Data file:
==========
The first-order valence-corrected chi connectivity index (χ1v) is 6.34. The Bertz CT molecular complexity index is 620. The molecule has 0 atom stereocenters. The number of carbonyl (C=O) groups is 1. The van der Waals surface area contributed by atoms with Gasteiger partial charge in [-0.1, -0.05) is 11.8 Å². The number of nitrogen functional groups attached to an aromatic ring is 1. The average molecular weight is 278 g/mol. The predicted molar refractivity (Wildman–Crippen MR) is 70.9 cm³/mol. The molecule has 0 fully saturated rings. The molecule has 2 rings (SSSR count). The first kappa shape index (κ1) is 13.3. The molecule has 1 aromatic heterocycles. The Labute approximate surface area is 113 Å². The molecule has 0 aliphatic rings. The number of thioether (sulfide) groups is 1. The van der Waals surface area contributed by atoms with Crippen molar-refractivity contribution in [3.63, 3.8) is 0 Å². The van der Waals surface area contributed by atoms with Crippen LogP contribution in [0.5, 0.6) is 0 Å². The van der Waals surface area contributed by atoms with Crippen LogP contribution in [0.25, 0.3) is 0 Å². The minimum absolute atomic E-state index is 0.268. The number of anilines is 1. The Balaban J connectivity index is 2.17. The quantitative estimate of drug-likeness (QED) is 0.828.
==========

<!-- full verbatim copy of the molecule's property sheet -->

The first-order valence-corrected chi connectivity index (χ1v) is 6.34. The Bertz CT molecular complexity index is 620. The molecule has 0 atom stereocenters. The number of carbonyl (C=O) groups is 1. The van der Waals surface area contributed by atoms with Gasteiger partial charge in [-0.1, -0.05) is 11.8 Å². The number of nitrogen functional groups attached to an aromatic ring is 1. The average molecular weight is 278 g/mol. The predicted molar refractivity (Wildman–Crippen MR) is 70.9 cm³/mol. The molecule has 0 fully saturated rings. The molecule has 2 rings (SSSR count). The first kappa shape index (κ1) is 13.3. The molecule has 1 aromatic heterocycles. The Labute approximate surface area is 113 Å². The molecule has 0 aliphatic rings. The number of thioether (sulfide) groups is 1. The van der Waals surface area contributed by atoms with Crippen molar-refractivity contribution in [3.63, 3.8) is 0 Å². The van der Waals surface area contributed by atoms with Crippen LogP contribution in [0.5, 0.6) is 0 Å². The van der Waals surface area contributed by atoms with Crippen LogP contribution in [0.25, 0.3) is 0 Å². The minimum absolute atomic E-state index is 0.268. The number of anilines is 1. The Balaban J connectivity index is 2.17. The quantitative estimate of drug-likeness (QED) is 0.828.